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Although the jASEN engine is highly configurable, not all the configurations will have a meaningful impact on the results or accuracy of the engine.

This section outlines the most sensitive configurations which can be altered to "tune" the engine to meet your specific needs.

Tuning is classified into two distinct areas:
  1. Performance
  2. Accuracy

Performance Tuning

DNS Lookups

As mentioned in the FAQs, the main issue affecting the performance of the engine is DNS lookups. Currently, the two slowest plugins are the RBLScanner, and the SenderAddressValidationScanner however any future DNS reliant plugins will likely exhibit the same performance issues.

The reason for the slow performance of these plugins is a combination of the time to perform a DNS lookup itself (establish a network connection, handshake, request/response, close connection), and the timeout enforced by the DNS when querying hosts which do not exist.

In most DNS servers, failure lookups are not cached. This means if we do a lookup of (assuming this doesn't exist), the DNS server will attempt to resolve the host until its timeout is reached, then return an "unknown host" response. Ideally this unknown response should be returned immediately if we have previously requested a lookup of this host.

In order to overcome this problem, jASEN delegates the task of DNS lookups and name/address resolution to two delegate classes:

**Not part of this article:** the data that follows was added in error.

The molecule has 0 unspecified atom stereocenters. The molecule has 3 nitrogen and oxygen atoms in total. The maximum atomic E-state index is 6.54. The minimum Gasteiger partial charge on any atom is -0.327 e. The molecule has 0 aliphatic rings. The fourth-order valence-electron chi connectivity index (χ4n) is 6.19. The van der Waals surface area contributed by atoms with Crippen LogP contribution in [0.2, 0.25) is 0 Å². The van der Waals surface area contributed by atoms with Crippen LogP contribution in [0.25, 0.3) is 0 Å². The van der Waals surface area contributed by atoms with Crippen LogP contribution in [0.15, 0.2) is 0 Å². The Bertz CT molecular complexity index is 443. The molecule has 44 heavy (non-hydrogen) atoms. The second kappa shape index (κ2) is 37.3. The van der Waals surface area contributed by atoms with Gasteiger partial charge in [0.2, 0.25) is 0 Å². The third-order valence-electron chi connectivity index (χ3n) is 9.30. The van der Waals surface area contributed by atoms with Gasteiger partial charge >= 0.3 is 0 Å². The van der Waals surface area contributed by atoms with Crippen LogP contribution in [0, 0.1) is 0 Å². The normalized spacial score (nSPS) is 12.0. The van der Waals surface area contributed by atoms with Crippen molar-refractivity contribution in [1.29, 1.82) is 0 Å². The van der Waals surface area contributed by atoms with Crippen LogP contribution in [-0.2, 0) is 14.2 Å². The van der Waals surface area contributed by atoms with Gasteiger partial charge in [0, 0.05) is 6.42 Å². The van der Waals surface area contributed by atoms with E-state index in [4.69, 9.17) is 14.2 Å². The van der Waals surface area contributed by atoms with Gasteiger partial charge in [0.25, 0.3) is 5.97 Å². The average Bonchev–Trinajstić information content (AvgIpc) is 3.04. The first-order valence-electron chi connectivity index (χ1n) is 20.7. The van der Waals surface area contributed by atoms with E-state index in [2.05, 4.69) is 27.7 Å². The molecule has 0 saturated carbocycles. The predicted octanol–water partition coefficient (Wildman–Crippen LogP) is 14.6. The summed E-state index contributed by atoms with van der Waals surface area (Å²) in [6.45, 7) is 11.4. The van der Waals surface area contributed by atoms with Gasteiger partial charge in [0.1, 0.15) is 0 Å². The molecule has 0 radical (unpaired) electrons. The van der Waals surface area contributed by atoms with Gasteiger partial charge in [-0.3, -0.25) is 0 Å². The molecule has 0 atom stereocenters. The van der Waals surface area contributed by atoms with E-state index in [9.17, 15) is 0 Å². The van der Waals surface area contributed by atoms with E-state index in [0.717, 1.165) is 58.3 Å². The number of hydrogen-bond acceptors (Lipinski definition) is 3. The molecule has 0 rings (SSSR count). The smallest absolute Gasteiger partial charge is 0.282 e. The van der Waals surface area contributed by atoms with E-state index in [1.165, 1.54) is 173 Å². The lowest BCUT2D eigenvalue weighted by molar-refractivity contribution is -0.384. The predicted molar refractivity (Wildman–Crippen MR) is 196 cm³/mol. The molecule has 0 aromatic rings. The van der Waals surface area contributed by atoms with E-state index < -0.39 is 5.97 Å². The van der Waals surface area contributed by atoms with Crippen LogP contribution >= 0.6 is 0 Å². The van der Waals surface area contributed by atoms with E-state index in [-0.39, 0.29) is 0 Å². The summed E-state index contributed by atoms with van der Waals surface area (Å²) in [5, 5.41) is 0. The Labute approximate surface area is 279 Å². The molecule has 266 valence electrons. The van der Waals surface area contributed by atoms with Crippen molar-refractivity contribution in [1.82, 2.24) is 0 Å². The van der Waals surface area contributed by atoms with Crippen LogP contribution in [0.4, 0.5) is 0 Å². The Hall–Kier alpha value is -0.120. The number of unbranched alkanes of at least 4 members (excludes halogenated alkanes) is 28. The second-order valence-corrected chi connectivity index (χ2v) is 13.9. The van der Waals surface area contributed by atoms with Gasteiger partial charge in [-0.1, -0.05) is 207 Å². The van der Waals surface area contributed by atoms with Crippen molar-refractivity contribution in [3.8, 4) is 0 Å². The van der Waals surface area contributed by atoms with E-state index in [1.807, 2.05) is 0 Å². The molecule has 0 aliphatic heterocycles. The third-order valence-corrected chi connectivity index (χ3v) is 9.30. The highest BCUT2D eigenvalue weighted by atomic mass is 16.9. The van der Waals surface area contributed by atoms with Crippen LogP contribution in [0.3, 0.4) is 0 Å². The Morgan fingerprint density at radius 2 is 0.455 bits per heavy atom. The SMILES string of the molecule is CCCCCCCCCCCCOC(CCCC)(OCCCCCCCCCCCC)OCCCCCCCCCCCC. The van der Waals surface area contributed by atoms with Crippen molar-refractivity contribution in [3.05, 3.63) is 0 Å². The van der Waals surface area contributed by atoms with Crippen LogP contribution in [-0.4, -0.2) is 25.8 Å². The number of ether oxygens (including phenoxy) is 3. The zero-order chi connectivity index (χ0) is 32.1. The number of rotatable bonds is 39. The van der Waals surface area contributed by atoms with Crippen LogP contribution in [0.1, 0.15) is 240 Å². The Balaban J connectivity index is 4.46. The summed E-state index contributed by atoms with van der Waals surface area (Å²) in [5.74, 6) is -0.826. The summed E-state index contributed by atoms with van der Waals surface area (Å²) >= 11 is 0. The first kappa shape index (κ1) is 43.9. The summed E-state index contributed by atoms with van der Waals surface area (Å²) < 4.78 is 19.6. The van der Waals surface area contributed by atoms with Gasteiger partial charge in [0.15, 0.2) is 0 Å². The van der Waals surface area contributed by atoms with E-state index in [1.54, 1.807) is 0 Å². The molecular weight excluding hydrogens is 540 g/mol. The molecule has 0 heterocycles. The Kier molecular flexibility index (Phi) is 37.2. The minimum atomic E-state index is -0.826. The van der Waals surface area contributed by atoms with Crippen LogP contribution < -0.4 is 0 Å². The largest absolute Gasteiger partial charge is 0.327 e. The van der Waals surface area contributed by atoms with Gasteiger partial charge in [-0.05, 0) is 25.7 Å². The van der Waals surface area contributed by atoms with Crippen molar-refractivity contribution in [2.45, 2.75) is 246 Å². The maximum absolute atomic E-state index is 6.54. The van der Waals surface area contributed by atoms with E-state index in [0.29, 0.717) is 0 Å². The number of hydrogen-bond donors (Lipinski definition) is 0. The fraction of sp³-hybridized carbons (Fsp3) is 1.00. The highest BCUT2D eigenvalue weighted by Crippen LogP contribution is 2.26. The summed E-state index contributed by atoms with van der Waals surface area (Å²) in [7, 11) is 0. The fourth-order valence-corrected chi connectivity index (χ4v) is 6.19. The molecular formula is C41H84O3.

• DNSResolver
  • InetAddressResolver
Whenever jASEN performs a lookup of either a specific DNS record (eg MX record), or merely attempts to resolve a hostname to an IP Address, these delegate classes are used.

Thus, there are two main solutions to the problem of failed lookup caching:
  1. Configure your DNS server to cache failed host lookups (if this is possible)
  2. Implement your own caching system via the two resolver classes
Assuming the first option is not available either because the DNS server does not support this feature, or because you don't have control over it, we will look at the second option.

There are many ways to cache the results of a DNS or InetAddress lookup, from the simplest case of just holding the results in memory to a more sophisticated solution involving a formal caching policy and associated systems.

We recommend the latter of these, and have used caching systems like OSCache successfully to provide low level control over DNS caching.

Please Note: If you intend to implement a caching solution behind the DNS resolver classes we strongly recommend that you implement an appropriate expiry time on cached records. Successful or failed lookup attempts should only be cached for a limited time to ensure that changes to the domain name space are accurately reflected in the engine. An appropriate expiry time can be anywhere from one day to one week.

Refer to the javadoc for more information on the implementation requirements of the DNSResolver and InetAddressResolver.

General Recommendations

If jASEN is to be used in a production environment, we recommend that appropriate threading models be instigated such that multiple emails are scanned concurrently. Failure to do this will result in very poor performance.

It is important to note therefore, that any plugins created for use within jASEN are thread safe. Because jASEN is intended to be used in a multi-threaded environment, it makes concurrent calls to the registered plugins. Thus, plugins must not maintain state internally. Refer to the plugins section for detailed instructions on creating plugins

Accuracy Tuning